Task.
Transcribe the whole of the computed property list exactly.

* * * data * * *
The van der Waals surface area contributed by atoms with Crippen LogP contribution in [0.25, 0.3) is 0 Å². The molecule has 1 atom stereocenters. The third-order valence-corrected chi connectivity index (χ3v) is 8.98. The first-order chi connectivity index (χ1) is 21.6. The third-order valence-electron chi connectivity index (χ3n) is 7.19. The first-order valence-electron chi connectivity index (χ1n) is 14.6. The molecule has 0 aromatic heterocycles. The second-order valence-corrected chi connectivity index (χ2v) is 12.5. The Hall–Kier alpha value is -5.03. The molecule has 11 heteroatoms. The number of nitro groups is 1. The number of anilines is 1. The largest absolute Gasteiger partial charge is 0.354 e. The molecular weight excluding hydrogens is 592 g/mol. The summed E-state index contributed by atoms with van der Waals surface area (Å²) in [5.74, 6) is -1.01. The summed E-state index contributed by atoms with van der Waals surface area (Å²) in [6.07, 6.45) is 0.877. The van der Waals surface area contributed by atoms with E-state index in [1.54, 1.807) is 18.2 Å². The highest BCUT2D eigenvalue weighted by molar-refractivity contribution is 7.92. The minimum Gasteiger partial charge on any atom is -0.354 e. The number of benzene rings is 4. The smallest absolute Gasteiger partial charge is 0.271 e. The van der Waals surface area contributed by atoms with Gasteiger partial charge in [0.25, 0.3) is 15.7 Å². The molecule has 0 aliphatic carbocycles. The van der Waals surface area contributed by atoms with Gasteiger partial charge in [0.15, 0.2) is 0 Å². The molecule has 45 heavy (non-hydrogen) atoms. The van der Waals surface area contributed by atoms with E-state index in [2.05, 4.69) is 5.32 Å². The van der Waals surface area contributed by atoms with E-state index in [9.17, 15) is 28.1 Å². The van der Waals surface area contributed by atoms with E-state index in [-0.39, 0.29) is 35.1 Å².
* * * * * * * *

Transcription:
The van der Waals surface area contributed by atoms with Crippen LogP contribution in [0.25, 0.3) is 0 Å². The molecule has 1 atom stereocenters. The third-order valence-corrected chi connectivity index (χ3v) is 8.98. The first-order chi connectivity index (χ1) is 21.6. The third-order valence-electron chi connectivity index (χ3n) is 7.19. The first-order valence-electron chi connectivity index (χ1n) is 14.6. The molecule has 0 aromatic heterocycles. The second-order valence-corrected chi connectivity index (χ2v) is 12.5. The Hall–Kier alpha value is -5.03. The molecule has 11 heteroatoms. The number of nitro groups is 1. The number of anilines is 1. The largest absolute Gasteiger partial charge is 0.354 e. The molecular weight excluding hydrogens is 592 g/mol. The summed E-state index contributed by atoms with van der Waals surface area (Å²) in [5.74, 6) is -1.01. The summed E-state index contributed by atoms with van der Waals surface area (Å²) in [6.07, 6.45) is 0.877. The van der Waals surface area contributed by atoms with E-state index in [1.54, 1.807) is 18.2 Å². The highest BCUT2D eigenvalue weighted by molar-refractivity contribution is 7.92. The minimum Gasteiger partial charge on any atom is -0.354 e. The number of benzene rings is 4. The smallest absolute Gasteiger partial charge is 0.271 e. The van der Waals surface area contributed by atoms with Gasteiger partial charge in [0.25, 0.3) is 15.7 Å². The molecule has 0 aliphatic carbocycles. The van der Waals surface area contributed by atoms with Gasteiger partial charge in [0.15, 0.2) is 0 Å². The molecule has 45 heavy (non-hydrogen) atoms. The van der Waals surface area contributed by atoms with E-state index in [2.05, 4.69) is 5.32 Å². The van der Waals surface area contributed by atoms with E-state index in [9.17, 15) is 28.1 Å². The van der Waals surface area contributed by atoms with E-state index in [-0.39, 0.29) is 35.1 Å².